- Gender and Relationships»
Love and "Pugs" on Union Street
I happened to stroll into the Papyrus card store on Union Street, located across from Starbucks and The Enchanted Crystal, and next door to aha yoga; I had just finished 90-minutes of vigorous flow-yoga and felt toned and refreshed, sipping a warm Venti latte. I perused some beaded and sequined birthday cards and moved on to sundry gift items. It was here that I became aware of a surprisingly cute, stout pug-dog who had evidently followed me into the card store. The dog sort of marched in quietly, and gracefully I might add, for a pug.
Looking down at him as he sauntered by, I noticed the nice glisten of his soft, tan fur and the subtle, handsome black markings. It was the first time that I have ever found a pug to be even faintly endearing. And then as the silly, yet noble, thing kept sauntering on across the dove-gray carpet straight toward the check-out counter – his buoyant, springy tail raised like a coiled flag, I realized that the dog had not followed me in at all – I was just an unscripted coincidence – but that the Papyrus store happened to be a regular stop-off for the dog – a ritual you might say that the little thing performed by instinct and memory.
The woman behind the counter gave the little dog a treat, addressing him with cooing words and patting his head lovingly. Then the owner of the dog showed himself - an attractive man in his 30’s, nicely dressed, light of hair with pleasant, if resigned, blue eyes. He took his time following the dog’s path and then – after eyeing various cards nonchalantly, he addressed the cashier, who was evidently new.
“Did they tell you about "Pugs"?
“Oh, yes,” the woman at the cash register began, blushingly, for they were both attractive people, about the same age, and their eyes seemed to lock in a telling instant. “I did see a remark in the notes here, and, I guessed by the dog-treats down here next to the phonebook…”; the woman went on agreeably, with a tinge of delight.
An edgy dresser, she wore black skinny-jeans, an open-collar, floral shirt and a fitted jacket. With her longish, mink-brown hair lying neatly over one side of her brow, her skin resembled the very image of creamy yogurt. Her body-language conveyed a certain touch of glamour: with one polished boot-tip jutting out – calves positioned in a graceful manner; while her arms and wrists were bent at elegant angles, as she talked, tilting her head downward from time to time in a way that would imply bashfulness – though I doubted whether she was really at all shy.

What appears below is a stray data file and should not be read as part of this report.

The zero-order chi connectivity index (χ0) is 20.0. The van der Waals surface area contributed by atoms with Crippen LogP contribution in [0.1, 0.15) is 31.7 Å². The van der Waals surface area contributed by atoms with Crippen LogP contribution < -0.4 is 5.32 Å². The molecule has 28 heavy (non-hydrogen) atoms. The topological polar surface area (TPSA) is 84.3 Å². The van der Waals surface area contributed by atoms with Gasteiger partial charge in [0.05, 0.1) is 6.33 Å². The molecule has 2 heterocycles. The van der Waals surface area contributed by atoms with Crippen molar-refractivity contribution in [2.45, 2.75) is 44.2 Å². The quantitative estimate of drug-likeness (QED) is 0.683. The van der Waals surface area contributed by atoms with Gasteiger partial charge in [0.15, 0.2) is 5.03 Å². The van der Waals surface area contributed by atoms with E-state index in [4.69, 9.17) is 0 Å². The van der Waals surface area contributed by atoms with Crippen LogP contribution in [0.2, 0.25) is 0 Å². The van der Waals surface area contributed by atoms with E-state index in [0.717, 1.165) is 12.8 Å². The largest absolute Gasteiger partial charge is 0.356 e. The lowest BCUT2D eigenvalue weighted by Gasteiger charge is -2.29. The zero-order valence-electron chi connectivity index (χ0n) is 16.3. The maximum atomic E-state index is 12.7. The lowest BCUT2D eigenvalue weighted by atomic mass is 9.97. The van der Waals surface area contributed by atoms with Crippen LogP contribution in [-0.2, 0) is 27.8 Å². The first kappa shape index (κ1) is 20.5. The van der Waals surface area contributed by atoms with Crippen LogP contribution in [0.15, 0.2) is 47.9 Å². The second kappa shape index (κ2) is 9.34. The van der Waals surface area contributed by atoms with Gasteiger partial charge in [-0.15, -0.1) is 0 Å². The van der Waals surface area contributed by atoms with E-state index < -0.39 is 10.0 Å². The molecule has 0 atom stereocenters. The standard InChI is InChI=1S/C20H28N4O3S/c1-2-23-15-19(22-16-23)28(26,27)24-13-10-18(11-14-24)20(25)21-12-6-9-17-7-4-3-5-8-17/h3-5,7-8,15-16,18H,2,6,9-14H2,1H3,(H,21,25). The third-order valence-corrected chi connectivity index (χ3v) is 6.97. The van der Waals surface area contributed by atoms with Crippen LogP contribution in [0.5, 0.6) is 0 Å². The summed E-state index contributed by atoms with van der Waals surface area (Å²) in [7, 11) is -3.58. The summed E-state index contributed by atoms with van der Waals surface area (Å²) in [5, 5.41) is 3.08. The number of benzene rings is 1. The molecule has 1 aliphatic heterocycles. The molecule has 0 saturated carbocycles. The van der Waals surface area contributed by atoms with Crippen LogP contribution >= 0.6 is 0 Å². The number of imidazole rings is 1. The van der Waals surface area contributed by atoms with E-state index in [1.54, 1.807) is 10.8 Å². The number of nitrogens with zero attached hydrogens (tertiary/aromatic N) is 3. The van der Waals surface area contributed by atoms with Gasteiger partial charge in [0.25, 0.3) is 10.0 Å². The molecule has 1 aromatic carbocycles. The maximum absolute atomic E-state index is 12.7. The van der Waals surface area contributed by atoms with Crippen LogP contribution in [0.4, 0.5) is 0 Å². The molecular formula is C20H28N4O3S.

The dog-owner’s response was unexpected: he smiled sparklingly as the cashier chatted on, holding her gaze and nodding his head with grand smiles and quiet witticisms to her repartee; then, when the conversation slowed to a stop, the dog-owner took the cashier’s hand, rather gallantly, and held it while gazing steadfastly into her eyes. From this point, I could not hear what he was saying, and I politely wandered away from my eavesdropping perch toward the pens and stationary. Soon, however, the dog owner said goodbye to his radiant, new friend and joined Pugsy, who was waiting patiently out on the sidewalk.
Then, there was a pervasive silence in the store - with just me, the cashier and one other customer. I eventually walked up to the counter with my new glitter pen, a light-blue one, and said, “that was the cutest pug I’ve ever seen.” The cashier fumbled with the cash register, ringing up my pen and, with half-concealed Mona Lisa smiles and cheeks now the color of pink-lady apples rather than yogurt, she made tremulous, fluttery comments with regard to the pug and its quotidian return.
I then walked out of the store with a similar smile, remembering the character of new love – the way it seizes you and changes everything – how the cashier and the dog owner were going along with their everyday lives not twenty minutes ago, and now both their whole hearts and their souls were undoubtedly focused on nothing else in the world but each other. They were in another realm. As I strolled to the corner and stood in front of the Armani Exchange window, I wondered if it is ever possible to stay in love like this forever.
I decided that life and love are complicated among strangers and non–strangers alike, but that pugs have it mostly easy.